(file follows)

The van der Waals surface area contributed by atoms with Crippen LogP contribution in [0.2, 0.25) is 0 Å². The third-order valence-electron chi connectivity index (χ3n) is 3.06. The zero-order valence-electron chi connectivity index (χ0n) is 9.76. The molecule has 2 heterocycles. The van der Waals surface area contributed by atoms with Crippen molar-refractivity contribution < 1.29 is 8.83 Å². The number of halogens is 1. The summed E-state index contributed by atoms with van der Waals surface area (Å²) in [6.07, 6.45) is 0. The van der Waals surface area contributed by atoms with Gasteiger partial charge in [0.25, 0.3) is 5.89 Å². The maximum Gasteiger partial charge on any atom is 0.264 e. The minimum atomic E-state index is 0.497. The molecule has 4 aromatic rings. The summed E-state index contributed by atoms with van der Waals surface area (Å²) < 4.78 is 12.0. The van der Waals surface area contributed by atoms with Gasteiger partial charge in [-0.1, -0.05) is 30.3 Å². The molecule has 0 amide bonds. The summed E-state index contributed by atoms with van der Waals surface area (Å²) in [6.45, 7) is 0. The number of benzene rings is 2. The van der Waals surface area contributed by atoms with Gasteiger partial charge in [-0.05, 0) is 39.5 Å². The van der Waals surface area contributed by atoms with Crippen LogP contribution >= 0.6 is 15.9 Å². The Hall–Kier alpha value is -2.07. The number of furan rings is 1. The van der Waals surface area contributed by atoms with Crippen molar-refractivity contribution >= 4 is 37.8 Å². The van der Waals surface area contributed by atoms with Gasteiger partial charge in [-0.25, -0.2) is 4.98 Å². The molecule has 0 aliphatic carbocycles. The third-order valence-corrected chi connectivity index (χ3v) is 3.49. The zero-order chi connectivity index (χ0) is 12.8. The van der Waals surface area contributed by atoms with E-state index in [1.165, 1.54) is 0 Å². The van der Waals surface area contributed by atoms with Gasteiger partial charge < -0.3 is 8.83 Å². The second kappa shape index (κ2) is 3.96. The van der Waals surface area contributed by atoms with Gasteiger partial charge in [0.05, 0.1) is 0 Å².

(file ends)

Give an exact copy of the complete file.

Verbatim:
The van der Waals surface area contributed by atoms with Crippen LogP contribution in [0.2, 0.25) is 0 Å². The third-order valence-electron chi connectivity index (χ3n) is 3.06. The zero-order valence-electron chi connectivity index (χ0n) is 9.76. The molecule has 2 heterocycles. The van der Waals surface area contributed by atoms with Crippen molar-refractivity contribution < 1.29 is 8.83 Å². The number of halogens is 1. The summed E-state index contributed by atoms with van der Waals surface area (Å²) in [6.07, 6.45) is 0. The van der Waals surface area contributed by atoms with Gasteiger partial charge in [0.25, 0.3) is 5.89 Å². The maximum Gasteiger partial charge on any atom is 0.264 e. The minimum atomic E-state index is 0.497. The molecule has 4 aromatic rings. The summed E-state index contributed by atoms with van der Waals surface area (Å²) < 4.78 is 12.0. The van der Waals surface area contributed by atoms with Gasteiger partial charge in [-0.1, -0.05) is 30.3 Å². The molecule has 0 amide bonds. The summed E-state index contributed by atoms with van der Waals surface area (Å²) in [6.45, 7) is 0. The number of benzene rings is 2. The van der Waals surface area contributed by atoms with Gasteiger partial charge in [-0.05, 0) is 39.5 Å². The van der Waals surface area contributed by atoms with Crippen LogP contribution >= 0.6 is 15.9 Å². The Hall–Kier alpha value is -2.07. The number of furan rings is 1. The van der Waals surface area contributed by atoms with Crippen molar-refractivity contribution >= 4 is 37.8 Å². The van der Waals surface area contributed by atoms with Gasteiger partial charge in [-0.25, -0.2) is 4.98 Å². The molecule has 0 aliphatic carbocycles. The third-order valence-corrected chi connectivity index (χ3v) is 3.49. The zero-order chi connectivity index (χ0) is 12.8. The van der Waals surface area contributed by atoms with E-state index in [1.165, 1.54) is 0 Å². The van der Waals surface area contributed by atoms with Gasteiger partial charge < -0.3 is 8.83 Å². The second kappa shape index (κ2) is 3.96. The van der Waals surface area contributed by atoms with Gasteiger partial charge in [0.05, 0.1) is 0 Å².